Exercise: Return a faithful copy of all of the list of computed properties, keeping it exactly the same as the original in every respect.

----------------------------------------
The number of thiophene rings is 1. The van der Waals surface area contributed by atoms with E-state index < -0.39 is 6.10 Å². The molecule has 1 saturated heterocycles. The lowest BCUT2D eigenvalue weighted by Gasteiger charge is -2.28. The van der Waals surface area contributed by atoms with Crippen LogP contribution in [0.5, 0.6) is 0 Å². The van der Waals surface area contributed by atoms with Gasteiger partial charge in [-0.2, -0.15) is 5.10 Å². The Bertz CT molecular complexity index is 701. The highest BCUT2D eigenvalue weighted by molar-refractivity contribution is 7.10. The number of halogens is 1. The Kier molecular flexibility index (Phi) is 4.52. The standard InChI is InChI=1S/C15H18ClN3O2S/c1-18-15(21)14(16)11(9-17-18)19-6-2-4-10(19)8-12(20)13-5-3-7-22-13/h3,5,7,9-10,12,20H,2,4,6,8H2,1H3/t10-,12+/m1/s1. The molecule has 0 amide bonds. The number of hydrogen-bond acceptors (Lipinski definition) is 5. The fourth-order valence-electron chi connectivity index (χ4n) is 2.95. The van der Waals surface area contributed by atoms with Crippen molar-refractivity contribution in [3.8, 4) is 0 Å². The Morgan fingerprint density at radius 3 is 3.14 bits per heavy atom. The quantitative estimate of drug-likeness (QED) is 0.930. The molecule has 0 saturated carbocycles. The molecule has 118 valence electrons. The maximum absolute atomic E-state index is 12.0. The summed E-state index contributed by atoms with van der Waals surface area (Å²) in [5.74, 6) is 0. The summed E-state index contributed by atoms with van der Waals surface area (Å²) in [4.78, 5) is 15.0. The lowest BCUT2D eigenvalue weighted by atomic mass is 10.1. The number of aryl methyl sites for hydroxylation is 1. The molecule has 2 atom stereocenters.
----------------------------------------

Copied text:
The number of thiophene rings is 1. The van der Waals surface area contributed by atoms with E-state index < -0.39 is 6.10 Å². The molecule has 1 saturated heterocycles. The lowest BCUT2D eigenvalue weighted by Gasteiger charge is -2.28. The van der Waals surface area contributed by atoms with Crippen LogP contribution in [0.5, 0.6) is 0 Å². The van der Waals surface area contributed by atoms with Gasteiger partial charge in [-0.2, -0.15) is 5.10 Å². The Bertz CT molecular complexity index is 701. The highest BCUT2D eigenvalue weighted by molar-refractivity contribution is 7.10. The number of halogens is 1. The Kier molecular flexibility index (Phi) is 4.52. The standard InChI is InChI=1S/C15H18ClN3O2S/c1-18-15(21)14(16)11(9-17-18)19-6-2-4-10(19)8-12(20)13-5-3-7-22-13/h3,5,7,9-10,12,20H,2,4,6,8H2,1H3/t10-,12+/m1/s1. The molecule has 0 amide bonds. The number of hydrogen-bond acceptors (Lipinski definition) is 5. The fourth-order valence-electron chi connectivity index (χ4n) is 2.95. The van der Waals surface area contributed by atoms with Crippen molar-refractivity contribution in [3.8, 4) is 0 Å². The Morgan fingerprint density at radius 3 is 3.14 bits per heavy atom. The quantitative estimate of drug-likeness (QED) is 0.930. The molecule has 0 saturated carbocycles. The molecule has 118 valence electrons. The maximum absolute atomic E-state index is 12.0. The summed E-state index contributed by atoms with van der Waals surface area (Å²) in [5.74, 6) is 0. The summed E-state index contributed by atoms with van der Waals surface area (Å²) in [4.78, 5) is 15.0. The lowest BCUT2D eigenvalue weighted by atomic mass is 10.1. The number of aryl methyl sites for hydroxylation is 1. The molecule has 2 atom stereocenters.